What if you knew that your customers were unhappy with you or blaming you for a particular problem, even though they continue buying from you?
What if you could feel the weight of a growing concern amongst your customers, yet the issue is something no one knows how to easily solve?
With such awareness, would you ignore it, deny it, or open a dialogue about it?
Coca-Cola is one company that has recently decided to talk about a controversial topic of which they are well aware: obesity in America.
Earlier this year, Coca-Cola launched an ad campaign aimed at addressing the company’s role in obesity in America. The company even claims to have worked with school systems to offer bottled water and juices to children. They’re also making an effort to create low-calorie drink options, and offer smaller-sized sodas to help control portion size.
Is it hypocritical or misleading for the world’s largest beverage company to talk about a problem for which they are viewed as a prime source? On this controversial topic, there are clearly two groups: admirers and critics.
As a marketer, I personally admire them.
The Value of Awareness
In spite of their massive size, Coca-Cola has chosen to pull their head out of the sand, become fully aware of the world on which they helped create, and begin a dialogue with consumers on how to address the growing issue of obesity. Who better to help change consumer behavior then one of the best marketers in the world?
To start this process, the company first had to embrace the value of awareness. As a differentiating value, Awareness means having knowledge of; ability to perceive or feel.
It could be argued that Coca-Cola always knew what it was doing. However, the new awareness was the realization that if they don’t help address this major issue, consumers might ask others to do it for them (e.g. government agencies with regulations or insurance companies with higher premiums). Either way, Coca-Cola could experience negative results in sales if they continued to ignore the facts and perceptions.
So why now? What’s changed?
In the past, marketers primarily focused their research efforts on gathering data and information that helped them make more, sell more, or profit more. When anything negative or potentially harmful was uncovered, marketers turned to their PR experts to “handle it”.
But in an increasingly socially connected world, smart marketers are embracing awareness as a differentiating value. The knowledge of how customers really feel about major issues and concerns can open a door to connect and dialogue like nothing marketers have every experienced before.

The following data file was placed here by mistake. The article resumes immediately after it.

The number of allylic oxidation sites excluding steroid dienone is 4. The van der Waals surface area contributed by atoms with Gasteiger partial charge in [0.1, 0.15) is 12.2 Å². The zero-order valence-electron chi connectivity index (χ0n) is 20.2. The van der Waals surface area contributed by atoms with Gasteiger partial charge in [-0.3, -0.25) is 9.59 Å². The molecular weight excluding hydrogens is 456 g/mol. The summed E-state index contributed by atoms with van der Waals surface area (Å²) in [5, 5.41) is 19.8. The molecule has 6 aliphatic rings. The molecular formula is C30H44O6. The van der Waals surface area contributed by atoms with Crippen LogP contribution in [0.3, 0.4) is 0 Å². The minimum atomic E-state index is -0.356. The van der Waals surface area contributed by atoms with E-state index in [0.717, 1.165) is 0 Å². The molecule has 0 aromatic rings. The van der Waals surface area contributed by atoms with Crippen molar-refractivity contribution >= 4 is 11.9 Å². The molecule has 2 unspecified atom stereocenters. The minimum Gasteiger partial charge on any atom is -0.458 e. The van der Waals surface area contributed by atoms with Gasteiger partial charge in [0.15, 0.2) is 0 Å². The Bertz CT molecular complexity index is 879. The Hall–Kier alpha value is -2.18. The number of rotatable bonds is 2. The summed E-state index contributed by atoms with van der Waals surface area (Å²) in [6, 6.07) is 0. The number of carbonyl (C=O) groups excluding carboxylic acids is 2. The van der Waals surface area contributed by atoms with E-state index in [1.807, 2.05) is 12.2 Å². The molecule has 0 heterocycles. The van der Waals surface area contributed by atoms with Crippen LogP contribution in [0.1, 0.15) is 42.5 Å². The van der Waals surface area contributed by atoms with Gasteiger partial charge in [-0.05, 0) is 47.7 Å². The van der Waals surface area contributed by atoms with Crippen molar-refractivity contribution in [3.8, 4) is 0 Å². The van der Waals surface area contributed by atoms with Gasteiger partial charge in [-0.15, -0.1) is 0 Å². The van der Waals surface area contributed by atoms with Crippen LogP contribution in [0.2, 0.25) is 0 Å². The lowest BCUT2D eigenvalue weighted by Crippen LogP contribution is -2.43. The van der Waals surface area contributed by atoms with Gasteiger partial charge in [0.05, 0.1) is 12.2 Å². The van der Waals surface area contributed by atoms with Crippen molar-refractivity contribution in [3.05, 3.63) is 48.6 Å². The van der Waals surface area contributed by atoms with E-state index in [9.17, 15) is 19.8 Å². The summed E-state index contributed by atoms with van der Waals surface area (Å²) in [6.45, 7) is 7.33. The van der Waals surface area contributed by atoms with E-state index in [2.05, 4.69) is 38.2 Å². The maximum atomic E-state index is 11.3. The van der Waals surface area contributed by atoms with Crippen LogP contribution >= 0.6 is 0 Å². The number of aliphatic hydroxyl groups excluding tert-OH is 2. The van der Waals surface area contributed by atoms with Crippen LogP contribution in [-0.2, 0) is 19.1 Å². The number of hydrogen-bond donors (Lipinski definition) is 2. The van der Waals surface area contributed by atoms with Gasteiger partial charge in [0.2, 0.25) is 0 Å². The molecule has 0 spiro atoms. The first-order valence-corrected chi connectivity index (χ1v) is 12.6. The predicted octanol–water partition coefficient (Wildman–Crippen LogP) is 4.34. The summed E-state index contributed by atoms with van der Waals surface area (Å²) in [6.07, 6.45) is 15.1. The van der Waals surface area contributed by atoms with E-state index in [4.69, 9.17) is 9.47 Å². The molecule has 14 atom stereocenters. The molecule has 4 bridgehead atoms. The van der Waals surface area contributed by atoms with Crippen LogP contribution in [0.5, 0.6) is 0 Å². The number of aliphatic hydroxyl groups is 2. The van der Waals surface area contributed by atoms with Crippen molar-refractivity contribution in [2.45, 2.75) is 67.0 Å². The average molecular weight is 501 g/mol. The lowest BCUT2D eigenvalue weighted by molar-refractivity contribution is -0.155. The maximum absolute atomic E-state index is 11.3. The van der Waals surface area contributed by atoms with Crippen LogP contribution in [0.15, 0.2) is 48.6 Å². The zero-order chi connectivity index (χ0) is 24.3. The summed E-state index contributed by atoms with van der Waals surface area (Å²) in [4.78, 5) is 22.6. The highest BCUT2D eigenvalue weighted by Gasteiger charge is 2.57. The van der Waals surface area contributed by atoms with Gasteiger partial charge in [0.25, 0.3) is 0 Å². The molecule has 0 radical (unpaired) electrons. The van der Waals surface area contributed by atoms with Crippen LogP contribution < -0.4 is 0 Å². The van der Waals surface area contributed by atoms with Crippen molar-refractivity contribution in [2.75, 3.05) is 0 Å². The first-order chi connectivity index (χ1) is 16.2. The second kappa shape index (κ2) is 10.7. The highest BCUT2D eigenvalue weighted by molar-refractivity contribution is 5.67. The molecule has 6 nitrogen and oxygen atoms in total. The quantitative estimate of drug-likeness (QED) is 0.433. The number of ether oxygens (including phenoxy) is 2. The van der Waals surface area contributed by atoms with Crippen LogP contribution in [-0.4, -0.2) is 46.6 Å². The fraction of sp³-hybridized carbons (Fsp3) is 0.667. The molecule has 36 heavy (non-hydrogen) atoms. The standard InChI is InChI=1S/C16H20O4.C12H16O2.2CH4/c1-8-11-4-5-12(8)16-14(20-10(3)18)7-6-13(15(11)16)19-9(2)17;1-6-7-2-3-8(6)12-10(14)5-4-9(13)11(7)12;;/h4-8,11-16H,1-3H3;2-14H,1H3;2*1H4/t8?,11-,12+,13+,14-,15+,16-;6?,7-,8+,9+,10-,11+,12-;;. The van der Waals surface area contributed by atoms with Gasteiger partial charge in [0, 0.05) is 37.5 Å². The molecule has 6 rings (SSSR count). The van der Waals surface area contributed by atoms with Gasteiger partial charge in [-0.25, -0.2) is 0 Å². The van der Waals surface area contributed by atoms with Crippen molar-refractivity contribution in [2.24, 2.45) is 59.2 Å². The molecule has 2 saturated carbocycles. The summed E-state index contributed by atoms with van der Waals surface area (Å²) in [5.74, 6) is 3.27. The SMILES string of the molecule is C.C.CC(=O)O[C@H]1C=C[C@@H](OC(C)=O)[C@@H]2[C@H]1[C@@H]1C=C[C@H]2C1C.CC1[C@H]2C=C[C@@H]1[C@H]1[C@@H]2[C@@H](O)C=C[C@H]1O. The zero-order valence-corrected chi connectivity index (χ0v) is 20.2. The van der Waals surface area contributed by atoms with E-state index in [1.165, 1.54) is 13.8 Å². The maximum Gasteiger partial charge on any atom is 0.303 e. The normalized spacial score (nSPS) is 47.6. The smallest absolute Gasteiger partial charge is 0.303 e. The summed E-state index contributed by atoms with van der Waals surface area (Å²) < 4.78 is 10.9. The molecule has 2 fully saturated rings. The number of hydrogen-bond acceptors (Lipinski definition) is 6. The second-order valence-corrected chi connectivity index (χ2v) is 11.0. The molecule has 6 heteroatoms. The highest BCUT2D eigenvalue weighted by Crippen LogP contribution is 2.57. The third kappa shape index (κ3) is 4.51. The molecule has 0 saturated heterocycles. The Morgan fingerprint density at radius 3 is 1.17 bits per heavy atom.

Note: to do this, you don’t have to be a big multinational conglomerate like Coca-Cola.
3 Local Examples
- Imagine a mid-sized law firm in your community that openly acknowledges the negativity that many people feel about lawyers (e.g. snakes, dishonest, highly competitive). Maybe they provide a forum to dialogue on how to change this negative perception, or begin altering the behaviors that lead to this perception.
- Imagine a small community bank that addresses the problem of lack of trust and confidence in all banks (since the financial collapse of 2008), and the fact that community banks are viewed as unstable because of their size. In this case, it’s important customer conversations do not come across as advertising or trying to show the benefits of being small. The real value here is in opening a dialogue on how to the banking system needs to change in order to address the needs of local businesses and consumers.
- Imagine a small pharmaceutical company that chooses to engage in the touchy subject of costly prescription medication vs. lower-cost natural remedies. By doing this, are they risking that the FDA may frown upon their efforts, harming their chances of getting future drugs approved? Will an open dialogue with consumers cause the insurance companies to remove their drugs from the approved list, or from physicians prescribing them? In a world where consumers are becoming more self-educated patients and partnering with their doctor (instead of remaining passive), it make sense to have an open dialogue with consumers about what they are truly thinking and feeling.
But regardless if the conversation is local, national, or international, the process starts with the value of awareness.
What do you think of Coca-Cola’s approach?
How can the value of awareness help you create competitive advantage?
Today’s value was selected from the “Knowledge-Skillfulness” category, based on the e-book Developing Your Differentiating Values.